How about the size of the deterministic solver relative to the input. If the deterministic solver machine is by necessity exponentially larger than the input (by necessity meaning that for any given part of the machine there exists an input that makes the machine access that part), there also exists an input that causes the machine to move the tape a distance exponential to the size of the input, which takes exponential time relative to the input. So the deterministic solver needs to have a size at most polynomial to the size of the input.

For the lower bound, consider the case where the machine extracts zero information from the input. This machine just enumerates over the output space, checking each answer using the verifier. The runtime of the machine is 2|output| * p(|input|), the code is fixed in size, and it uses |output| extra tape as memory. At the other end is the answer table machine: it's an array of precomputed solutions where the key is the input. The size of the answer table machine is |output| * 2|input| (and due to the above tape movement limitations, will take exponential time to run relative to some input.)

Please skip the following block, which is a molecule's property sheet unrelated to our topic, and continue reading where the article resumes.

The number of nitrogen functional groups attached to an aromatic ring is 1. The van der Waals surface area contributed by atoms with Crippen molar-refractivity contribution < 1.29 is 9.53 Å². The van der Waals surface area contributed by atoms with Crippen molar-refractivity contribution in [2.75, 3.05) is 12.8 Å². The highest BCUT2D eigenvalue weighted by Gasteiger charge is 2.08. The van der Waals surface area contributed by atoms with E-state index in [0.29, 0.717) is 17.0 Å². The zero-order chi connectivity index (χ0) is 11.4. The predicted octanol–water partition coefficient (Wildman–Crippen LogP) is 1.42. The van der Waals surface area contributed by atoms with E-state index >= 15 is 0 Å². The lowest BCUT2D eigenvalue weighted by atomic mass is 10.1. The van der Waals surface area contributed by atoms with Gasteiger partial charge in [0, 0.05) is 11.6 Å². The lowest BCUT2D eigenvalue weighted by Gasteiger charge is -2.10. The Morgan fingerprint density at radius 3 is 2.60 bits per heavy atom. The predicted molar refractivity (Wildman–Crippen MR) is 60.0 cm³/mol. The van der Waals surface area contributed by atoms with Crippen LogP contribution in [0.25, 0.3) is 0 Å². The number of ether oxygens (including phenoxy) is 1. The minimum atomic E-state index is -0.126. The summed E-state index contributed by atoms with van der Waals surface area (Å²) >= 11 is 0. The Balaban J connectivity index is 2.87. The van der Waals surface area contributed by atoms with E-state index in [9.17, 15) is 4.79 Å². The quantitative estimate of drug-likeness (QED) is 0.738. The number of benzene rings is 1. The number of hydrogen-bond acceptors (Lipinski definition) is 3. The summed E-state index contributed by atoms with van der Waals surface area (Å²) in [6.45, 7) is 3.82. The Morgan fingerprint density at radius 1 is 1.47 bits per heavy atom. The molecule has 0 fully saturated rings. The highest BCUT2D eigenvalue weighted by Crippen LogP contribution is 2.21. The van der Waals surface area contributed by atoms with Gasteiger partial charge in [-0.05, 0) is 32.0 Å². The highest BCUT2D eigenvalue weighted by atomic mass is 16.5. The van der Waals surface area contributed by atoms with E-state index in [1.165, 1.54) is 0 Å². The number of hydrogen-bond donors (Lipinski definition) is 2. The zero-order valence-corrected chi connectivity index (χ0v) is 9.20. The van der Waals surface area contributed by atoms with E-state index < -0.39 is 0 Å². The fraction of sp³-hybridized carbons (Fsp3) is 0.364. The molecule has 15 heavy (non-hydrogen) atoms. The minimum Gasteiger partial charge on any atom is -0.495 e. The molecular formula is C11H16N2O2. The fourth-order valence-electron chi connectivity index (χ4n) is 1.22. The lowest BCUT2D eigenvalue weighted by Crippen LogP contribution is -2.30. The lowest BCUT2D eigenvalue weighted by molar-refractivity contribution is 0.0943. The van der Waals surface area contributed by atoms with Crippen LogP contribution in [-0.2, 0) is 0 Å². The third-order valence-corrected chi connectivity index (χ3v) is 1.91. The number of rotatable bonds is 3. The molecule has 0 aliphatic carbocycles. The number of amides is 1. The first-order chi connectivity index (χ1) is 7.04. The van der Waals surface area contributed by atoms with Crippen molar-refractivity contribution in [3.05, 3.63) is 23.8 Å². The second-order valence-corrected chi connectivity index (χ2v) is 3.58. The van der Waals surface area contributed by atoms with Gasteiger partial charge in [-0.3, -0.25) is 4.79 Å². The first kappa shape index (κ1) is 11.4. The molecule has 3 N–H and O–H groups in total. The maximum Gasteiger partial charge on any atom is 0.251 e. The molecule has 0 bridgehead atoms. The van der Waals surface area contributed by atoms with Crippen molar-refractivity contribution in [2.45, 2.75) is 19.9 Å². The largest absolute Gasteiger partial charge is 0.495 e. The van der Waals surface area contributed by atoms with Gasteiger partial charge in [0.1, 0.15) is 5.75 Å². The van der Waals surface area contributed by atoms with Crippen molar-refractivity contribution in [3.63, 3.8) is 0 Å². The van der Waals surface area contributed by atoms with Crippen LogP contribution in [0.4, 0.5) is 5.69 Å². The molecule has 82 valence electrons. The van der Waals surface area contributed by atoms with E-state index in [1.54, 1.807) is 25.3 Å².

Knowing nothing about the input is out, and knowing everything about the input is out. Every bit in the program encodes information about the input-output-relation, allowing the solution search to proceed faster than brute-force enumeration when the program encounters an input that matches the encoded information. The program can also learn from the input, but it can't learn an exponential amount of information from the input (because that'd take exponential time.) Wild guess: If the amount of information used by the program is exponentially less than the amount of information in the input-output-relation, the program would end up using brute-force search over parts of the output that are polynomial in size to the input, which would take exponential time to the input. If true, there would be no sub-polynomial-space programs for P ?= NP that run in polynomial time.